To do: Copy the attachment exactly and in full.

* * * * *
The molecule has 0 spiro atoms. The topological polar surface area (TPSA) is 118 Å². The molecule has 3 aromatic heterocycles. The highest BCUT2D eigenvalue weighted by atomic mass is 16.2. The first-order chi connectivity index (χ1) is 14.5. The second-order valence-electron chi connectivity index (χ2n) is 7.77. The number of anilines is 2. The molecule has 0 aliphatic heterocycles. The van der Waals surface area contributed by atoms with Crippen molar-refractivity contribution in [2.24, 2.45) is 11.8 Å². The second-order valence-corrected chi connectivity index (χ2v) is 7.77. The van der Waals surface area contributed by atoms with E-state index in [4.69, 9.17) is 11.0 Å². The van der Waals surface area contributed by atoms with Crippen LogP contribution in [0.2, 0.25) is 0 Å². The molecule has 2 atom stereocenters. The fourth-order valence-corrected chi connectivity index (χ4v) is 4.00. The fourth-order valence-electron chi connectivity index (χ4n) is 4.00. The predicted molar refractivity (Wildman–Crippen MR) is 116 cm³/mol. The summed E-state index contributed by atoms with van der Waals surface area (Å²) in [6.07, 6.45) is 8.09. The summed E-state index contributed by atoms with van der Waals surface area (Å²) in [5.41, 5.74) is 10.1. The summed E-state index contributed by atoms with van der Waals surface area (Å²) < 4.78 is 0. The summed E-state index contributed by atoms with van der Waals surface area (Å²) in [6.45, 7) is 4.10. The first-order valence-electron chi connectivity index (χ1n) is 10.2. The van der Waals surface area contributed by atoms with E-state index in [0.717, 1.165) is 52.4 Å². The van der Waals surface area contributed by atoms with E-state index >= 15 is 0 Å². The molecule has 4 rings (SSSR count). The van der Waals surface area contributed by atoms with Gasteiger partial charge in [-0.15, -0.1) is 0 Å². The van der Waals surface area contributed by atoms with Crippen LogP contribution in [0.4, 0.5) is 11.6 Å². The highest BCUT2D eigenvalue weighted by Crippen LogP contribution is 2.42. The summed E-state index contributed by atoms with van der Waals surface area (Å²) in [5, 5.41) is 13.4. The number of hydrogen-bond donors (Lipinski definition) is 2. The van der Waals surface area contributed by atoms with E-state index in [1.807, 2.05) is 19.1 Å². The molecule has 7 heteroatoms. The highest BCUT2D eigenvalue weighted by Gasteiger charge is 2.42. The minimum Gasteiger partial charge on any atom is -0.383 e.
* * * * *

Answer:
The molecule has 0 spiro atoms. The topological polar surface area (TPSA) is 118 Å². The molecule has 3 aromatic heterocycles. The highest BCUT2D eigenvalue weighted by atomic mass is 16.2. The first-order chi connectivity index (χ1) is 14.5. The second-order valence-electron chi connectivity index (χ2n) is 7.77. The number of anilines is 2. The molecule has 0 aliphatic heterocycles. The van der Waals surface area contributed by atoms with Crippen molar-refractivity contribution in [2.24, 2.45) is 11.8 Å². The second-order valence-corrected chi connectivity index (χ2v) is 7.77. The van der Waals surface area contributed by atoms with E-state index in [4.69, 9.17) is 11.0 Å². The van der Waals surface area contributed by atoms with Crippen LogP contribution in [0.2, 0.25) is 0 Å². The molecule has 2 atom stereocenters. The fourth-order valence-corrected chi connectivity index (χ4v) is 4.00. The fourth-order valence-electron chi connectivity index (χ4n) is 4.00. The predicted molar refractivity (Wildman–Crippen MR) is 116 cm³/mol. The summed E-state index contributed by atoms with van der Waals surface area (Å²) in [6.07, 6.45) is 8.09. The summed E-state index contributed by atoms with van der Waals surface area (Å²) in [5.41, 5.74) is 10.1. The summed E-state index contributed by atoms with van der Waals surface area (Å²) < 4.78 is 0. The summed E-state index contributed by atoms with van der Waals surface area (Å²) in [6.45, 7) is 4.10. The first-order valence-electron chi connectivity index (χ1n) is 10.2. The van der Waals surface area contributed by atoms with E-state index in [0.717, 1.165) is 52.4 Å². The van der Waals surface area contributed by atoms with E-state index >= 15 is 0 Å². The molecule has 4 rings (SSSR count). The van der Waals surface area contributed by atoms with Gasteiger partial charge in [-0.15, -0.1) is 0 Å². The van der Waals surface area contributed by atoms with Crippen LogP contribution in [0.4, 0.5) is 11.6 Å². The highest BCUT2D eigenvalue weighted by Crippen LogP contribution is 2.42. The summed E-state index contributed by atoms with van der Waals surface area (Å²) in [5, 5.41) is 13.4. The number of hydrogen-bond donors (Lipinski definition) is 2. The van der Waals surface area contributed by atoms with E-state index in [1.807, 2.05) is 19.1 Å². The molecule has 7 heteroatoms. The highest BCUT2D eigenvalue weighted by Gasteiger charge is 2.42. The minimum Gasteiger partial charge on any atom is -0.383 e.